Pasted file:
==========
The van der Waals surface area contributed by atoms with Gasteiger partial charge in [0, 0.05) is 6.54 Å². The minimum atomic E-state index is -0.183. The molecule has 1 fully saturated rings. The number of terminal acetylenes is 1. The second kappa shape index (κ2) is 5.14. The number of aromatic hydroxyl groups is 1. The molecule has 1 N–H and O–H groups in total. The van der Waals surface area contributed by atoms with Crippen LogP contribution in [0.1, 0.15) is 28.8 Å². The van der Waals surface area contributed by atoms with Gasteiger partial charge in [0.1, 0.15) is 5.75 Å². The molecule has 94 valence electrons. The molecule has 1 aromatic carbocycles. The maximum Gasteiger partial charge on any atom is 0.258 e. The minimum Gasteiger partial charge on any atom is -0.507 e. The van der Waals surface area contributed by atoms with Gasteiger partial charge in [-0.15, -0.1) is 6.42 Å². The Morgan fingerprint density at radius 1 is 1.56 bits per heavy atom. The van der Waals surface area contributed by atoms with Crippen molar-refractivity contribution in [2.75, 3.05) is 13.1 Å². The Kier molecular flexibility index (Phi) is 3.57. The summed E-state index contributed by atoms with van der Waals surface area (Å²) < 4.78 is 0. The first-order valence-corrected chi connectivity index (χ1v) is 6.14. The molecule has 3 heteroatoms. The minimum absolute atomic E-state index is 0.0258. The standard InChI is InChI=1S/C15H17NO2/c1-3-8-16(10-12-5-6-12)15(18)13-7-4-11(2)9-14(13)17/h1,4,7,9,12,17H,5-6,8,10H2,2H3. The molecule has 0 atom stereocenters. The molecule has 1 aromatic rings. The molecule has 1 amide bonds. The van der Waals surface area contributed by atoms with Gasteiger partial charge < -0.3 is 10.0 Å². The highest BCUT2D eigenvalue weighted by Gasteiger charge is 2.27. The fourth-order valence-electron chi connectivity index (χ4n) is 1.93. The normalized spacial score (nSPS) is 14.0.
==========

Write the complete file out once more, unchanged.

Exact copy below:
The van der Waals surface area contributed by atoms with Gasteiger partial charge in [0, 0.05) is 6.54 Å². The minimum atomic E-state index is -0.183. The molecule has 1 fully saturated rings. The number of terminal acetylenes is 1. The second kappa shape index (κ2) is 5.14. The number of aromatic hydroxyl groups is 1. The molecule has 1 N–H and O–H groups in total. The van der Waals surface area contributed by atoms with Crippen LogP contribution in [0.1, 0.15) is 28.8 Å². The van der Waals surface area contributed by atoms with Gasteiger partial charge in [0.1, 0.15) is 5.75 Å². The molecule has 94 valence electrons. The molecule has 1 aromatic carbocycles. The maximum Gasteiger partial charge on any atom is 0.258 e. The minimum Gasteiger partial charge on any atom is -0.507 e. The van der Waals surface area contributed by atoms with Gasteiger partial charge in [-0.15, -0.1) is 6.42 Å². The Morgan fingerprint density at radius 1 is 1.56 bits per heavy atom. The van der Waals surface area contributed by atoms with Crippen molar-refractivity contribution in [2.75, 3.05) is 13.1 Å². The Kier molecular flexibility index (Phi) is 3.57. The summed E-state index contributed by atoms with van der Waals surface area (Å²) < 4.78 is 0. The first-order valence-corrected chi connectivity index (χ1v) is 6.14. The molecule has 3 heteroatoms. The minimum absolute atomic E-state index is 0.0258. The standard InChI is InChI=1S/C15H17NO2/c1-3-8-16(10-12-5-6-12)15(18)13-7-4-11(2)9-14(13)17/h1,4,7,9,12,17H,5-6,8,10H2,2H3. The molecule has 0 atom stereocenters. The molecule has 1 aromatic rings. The molecule has 1 amide bonds. The van der Waals surface area contributed by atoms with Gasteiger partial charge < -0.3 is 10.0 Å². The highest BCUT2D eigenvalue weighted by Gasteiger charge is 2.27. The fourth-order valence-electron chi connectivity index (χ4n) is 1.93. The normalized spacial score (nSPS) is 14.0.